Not much, to judge by E. M. 22.15, where Natura addresses those dying old:
‘Sine cupiditatibus uos genui, sine timoribus, sine superstitione, sine perfidia ceterisque pestibus; quales intrastis exite.’
“I engendered you without desires, without fears, without superstition, without treachery and the other curses; go out as you were when you came in.”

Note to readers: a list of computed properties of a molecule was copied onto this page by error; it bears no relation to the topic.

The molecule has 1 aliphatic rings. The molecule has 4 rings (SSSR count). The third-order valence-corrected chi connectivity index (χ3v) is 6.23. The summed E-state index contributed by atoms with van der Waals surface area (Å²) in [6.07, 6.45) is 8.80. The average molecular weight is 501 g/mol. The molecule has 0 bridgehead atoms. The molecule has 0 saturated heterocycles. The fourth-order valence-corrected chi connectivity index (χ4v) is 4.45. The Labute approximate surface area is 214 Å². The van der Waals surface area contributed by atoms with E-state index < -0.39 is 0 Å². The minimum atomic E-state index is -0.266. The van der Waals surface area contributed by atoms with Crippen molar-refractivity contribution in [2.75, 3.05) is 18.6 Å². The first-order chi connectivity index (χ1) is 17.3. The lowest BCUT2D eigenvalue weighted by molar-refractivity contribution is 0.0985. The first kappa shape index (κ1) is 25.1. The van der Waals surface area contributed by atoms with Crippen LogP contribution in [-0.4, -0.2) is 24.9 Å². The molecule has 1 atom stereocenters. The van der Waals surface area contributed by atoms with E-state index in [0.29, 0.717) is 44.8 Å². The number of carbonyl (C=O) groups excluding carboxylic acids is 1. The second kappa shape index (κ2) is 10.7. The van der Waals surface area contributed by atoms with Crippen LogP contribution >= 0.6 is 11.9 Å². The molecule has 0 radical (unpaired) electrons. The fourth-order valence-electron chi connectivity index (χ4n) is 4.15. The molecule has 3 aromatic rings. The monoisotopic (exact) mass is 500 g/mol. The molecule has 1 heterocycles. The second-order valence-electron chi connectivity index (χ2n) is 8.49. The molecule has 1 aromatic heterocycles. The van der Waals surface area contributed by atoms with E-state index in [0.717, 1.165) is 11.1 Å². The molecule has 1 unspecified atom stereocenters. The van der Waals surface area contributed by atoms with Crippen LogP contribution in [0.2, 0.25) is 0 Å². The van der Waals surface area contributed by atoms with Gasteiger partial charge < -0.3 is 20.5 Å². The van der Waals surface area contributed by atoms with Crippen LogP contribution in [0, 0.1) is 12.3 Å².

Very eloquent, but since when are babies born sine cupiditatibus? They have very little else in mind except a few basic desires: to be fed, held, kept clean and warm, and allowed to sleep, all with very little notice and the expectation of immediate obedience. What was Seneca thinking when he wrote this?
I’ve been leafing through the Epistulae Morales, rereading the two dozen or so I’ve read before and dipping into others. Time to read them through? Perhaps not: there are an awful lot of them.